Toyota 2JZ-GTE 3.0L inline six DOHC 24-valve, 9.0:1 c/r, CP oversized forged pistons, Carrillo rods, stock crankshaft, billet main caps with ARP studs, ARP L19 head studs, ACL bearings, modified oil pump, Fluidampr crank pulley, billet timing belt tensioner, factory steel head gasket, JB-Engine ported/mira-milled head, Crower in/ex valves, BC springs & titanium retainers, Toyota MR2 cam followers, Crower 280-degree 10.5/10.8mm lift (in/ex) camshafts, Ferrea race valve guides, custom adjustable cam gears, custom plenum/intake manifold, 80mm throttle body, Volvo idle pump, 4-inch exhaust system, K&N air filter, custom intercooler piping, PPF 75mm blow-off valve, Blitz intercooler, Meziere electric waterpump, ANAB Chevrolet radiator rebuilt to dual-pass, Spal electric fans, carbon fibre cooling plates, Setrab slim-line oil cooler, Garrett GT47-88 turbo, custom heat-coated exhaust manifold, HKS 60mm wastegate, twin custom aluminium fuel tanks, AN6 lines, Bosch Motorsport 044 fuel pump, 6x Siemens 670cc injectors, polished Fuelab fuel pressure regulator, AN10 lines (E85), Fuelab Prodigy fuel pump (E85), Siemens 2430cc injectors (E85), Weldon fuel pressure regulator (E85), custom BJP Race fuel rails, Vipec V88 engine management system, custom wiring harness, M&W Pro 16B CDI ignition, factory 2JZ coils
Factory Getrag V160 6-speed gearbox, Tilton flywheel, Tilton triple-plate clutch, hydraulic release bearing with adapters, hydraulic clutch slip valve controlled by engine management, Svea driveshaft, TRD limited slip differential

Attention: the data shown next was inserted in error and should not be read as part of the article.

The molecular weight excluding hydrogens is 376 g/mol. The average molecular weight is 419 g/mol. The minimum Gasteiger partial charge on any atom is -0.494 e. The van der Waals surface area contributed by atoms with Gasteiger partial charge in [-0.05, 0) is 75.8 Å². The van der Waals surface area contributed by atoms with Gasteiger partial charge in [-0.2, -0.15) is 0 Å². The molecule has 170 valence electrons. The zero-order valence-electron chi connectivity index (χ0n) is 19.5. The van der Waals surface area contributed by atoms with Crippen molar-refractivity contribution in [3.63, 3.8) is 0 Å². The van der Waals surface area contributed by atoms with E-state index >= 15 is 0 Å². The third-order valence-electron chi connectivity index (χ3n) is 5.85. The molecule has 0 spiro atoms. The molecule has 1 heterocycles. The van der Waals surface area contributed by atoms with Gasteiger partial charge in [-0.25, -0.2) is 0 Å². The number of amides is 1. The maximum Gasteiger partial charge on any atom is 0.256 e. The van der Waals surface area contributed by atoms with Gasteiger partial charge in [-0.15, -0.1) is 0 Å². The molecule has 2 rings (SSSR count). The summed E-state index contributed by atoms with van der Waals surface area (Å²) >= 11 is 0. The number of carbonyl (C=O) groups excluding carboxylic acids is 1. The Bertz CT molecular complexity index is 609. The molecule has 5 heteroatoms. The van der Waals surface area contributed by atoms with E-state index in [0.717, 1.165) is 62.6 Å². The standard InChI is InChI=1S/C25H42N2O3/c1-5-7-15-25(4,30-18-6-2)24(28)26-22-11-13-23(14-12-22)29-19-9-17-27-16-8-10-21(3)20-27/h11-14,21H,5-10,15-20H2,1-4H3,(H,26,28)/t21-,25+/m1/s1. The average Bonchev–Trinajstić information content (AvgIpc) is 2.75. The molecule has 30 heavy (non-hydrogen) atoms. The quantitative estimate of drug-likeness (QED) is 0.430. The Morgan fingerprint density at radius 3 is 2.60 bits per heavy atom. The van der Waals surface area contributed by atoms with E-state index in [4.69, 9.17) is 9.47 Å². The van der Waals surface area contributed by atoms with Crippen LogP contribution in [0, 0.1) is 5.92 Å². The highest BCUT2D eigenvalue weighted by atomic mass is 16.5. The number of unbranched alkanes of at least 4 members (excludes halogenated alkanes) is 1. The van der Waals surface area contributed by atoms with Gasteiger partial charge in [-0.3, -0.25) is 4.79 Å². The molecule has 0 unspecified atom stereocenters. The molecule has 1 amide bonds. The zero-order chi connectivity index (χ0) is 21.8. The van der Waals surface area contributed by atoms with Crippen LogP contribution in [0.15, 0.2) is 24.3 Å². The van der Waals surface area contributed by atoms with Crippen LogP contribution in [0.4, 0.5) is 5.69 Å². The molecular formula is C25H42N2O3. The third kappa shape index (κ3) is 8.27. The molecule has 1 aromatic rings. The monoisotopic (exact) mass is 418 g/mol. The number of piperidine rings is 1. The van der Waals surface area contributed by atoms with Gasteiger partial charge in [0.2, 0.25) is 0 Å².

Modified K-sport drag coil-overs shocks/springs, JZA80 Euro-spec front discs, JZA80 JDM-spec rear discs, ARP wheel studs
Street: Work Meister S1 3-piece rims, 18×10-inch, Yokohama A048R 265/35R18 (front), 18×12-inch, Yokohama A048R 315/30R18 (rear), Drag: Weld Alumastar 17×4.5-inch, M&H Racemaster Front Runners (front), Racemaster Weld Draglite 15×10-inch, Mickey Thompson ET Drag 28×11.5-15 (rear)
Border front bumper, Bomex side skirts, factory JZA80 rear wing, antenna & wipers removed, JZA80 Supra 98-spec lights, JZA80 Supra Euro-spec bonnet, Simpson parachute (removable)
Custom-built roll-cage, Sparco seats, Sparco steering wheel, 6-point harness seat belts, Auto Meter boost, oil pressure & temp gauges. TMS/Innovate wideband sensor/meter, exhaust temp gauge
BjpRace.se, JB-Engine, TA Schakt och Maskin